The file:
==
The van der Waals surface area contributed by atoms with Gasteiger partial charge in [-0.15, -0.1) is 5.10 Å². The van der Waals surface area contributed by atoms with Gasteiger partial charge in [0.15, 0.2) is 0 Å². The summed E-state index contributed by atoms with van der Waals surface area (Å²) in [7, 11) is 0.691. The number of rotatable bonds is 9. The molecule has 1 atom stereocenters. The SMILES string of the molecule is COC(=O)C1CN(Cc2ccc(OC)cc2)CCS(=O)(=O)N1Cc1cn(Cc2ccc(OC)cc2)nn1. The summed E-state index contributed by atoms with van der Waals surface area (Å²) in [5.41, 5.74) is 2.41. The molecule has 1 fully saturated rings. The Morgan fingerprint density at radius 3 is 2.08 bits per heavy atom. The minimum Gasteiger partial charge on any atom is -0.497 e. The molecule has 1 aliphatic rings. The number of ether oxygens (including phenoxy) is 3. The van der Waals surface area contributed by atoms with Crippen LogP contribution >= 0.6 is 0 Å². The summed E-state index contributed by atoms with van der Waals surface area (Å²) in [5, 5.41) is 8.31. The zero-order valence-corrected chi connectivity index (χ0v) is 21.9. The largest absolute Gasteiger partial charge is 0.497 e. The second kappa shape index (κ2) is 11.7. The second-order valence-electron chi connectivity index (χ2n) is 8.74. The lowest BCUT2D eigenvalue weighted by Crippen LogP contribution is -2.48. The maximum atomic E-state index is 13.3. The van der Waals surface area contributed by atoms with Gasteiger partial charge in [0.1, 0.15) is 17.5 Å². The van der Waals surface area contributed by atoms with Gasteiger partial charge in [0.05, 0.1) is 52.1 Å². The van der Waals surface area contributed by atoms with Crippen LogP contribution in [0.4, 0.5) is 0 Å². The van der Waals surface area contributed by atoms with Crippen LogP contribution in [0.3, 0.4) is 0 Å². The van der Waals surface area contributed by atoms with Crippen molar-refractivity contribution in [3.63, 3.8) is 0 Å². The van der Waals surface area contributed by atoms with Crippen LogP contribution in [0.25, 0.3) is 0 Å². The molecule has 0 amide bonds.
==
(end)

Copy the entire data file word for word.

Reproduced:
The van der Waals surface area contributed by atoms with Gasteiger partial charge in [-0.15, -0.1) is 5.10 Å². The van der Waals surface area contributed by atoms with Gasteiger partial charge in [0.15, 0.2) is 0 Å². The summed E-state index contributed by atoms with van der Waals surface area (Å²) in [7, 11) is 0.691. The number of rotatable bonds is 9. The molecule has 1 atom stereocenters. The SMILES string of the molecule is COC(=O)C1CN(Cc2ccc(OC)cc2)CCS(=O)(=O)N1Cc1cn(Cc2ccc(OC)cc2)nn1. The summed E-state index contributed by atoms with van der Waals surface area (Å²) in [5.41, 5.74) is 2.41. The molecule has 1 fully saturated rings. The Morgan fingerprint density at radius 3 is 2.08 bits per heavy atom. The minimum Gasteiger partial charge on any atom is -0.497 e. The molecule has 1 aliphatic rings. The number of ether oxygens (including phenoxy) is 3. The van der Waals surface area contributed by atoms with Crippen LogP contribution >= 0.6 is 0 Å². The summed E-state index contributed by atoms with van der Waals surface area (Å²) in [5, 5.41) is 8.31. The zero-order valence-corrected chi connectivity index (χ0v) is 21.9. The largest absolute Gasteiger partial charge is 0.497 e. The second kappa shape index (κ2) is 11.7. The second-order valence-electron chi connectivity index (χ2n) is 8.74. The lowest BCUT2D eigenvalue weighted by Crippen LogP contribution is -2.48. The maximum atomic E-state index is 13.3. The van der Waals surface area contributed by atoms with Gasteiger partial charge in [0.1, 0.15) is 17.5 Å². The van der Waals surface area contributed by atoms with Gasteiger partial charge in [0.05, 0.1) is 52.1 Å². The van der Waals surface area contributed by atoms with Crippen LogP contribution in [0.4, 0.5) is 0 Å². The van der Waals surface area contributed by atoms with Crippen LogP contribution in [0.3, 0.4) is 0 Å². The van der Waals surface area contributed by atoms with Crippen molar-refractivity contribution in [3.63, 3.8) is 0 Å². The van der Waals surface area contributed by atoms with Crippen LogP contribution in [0.25, 0.3) is 0 Å². The molecule has 0 amide bonds.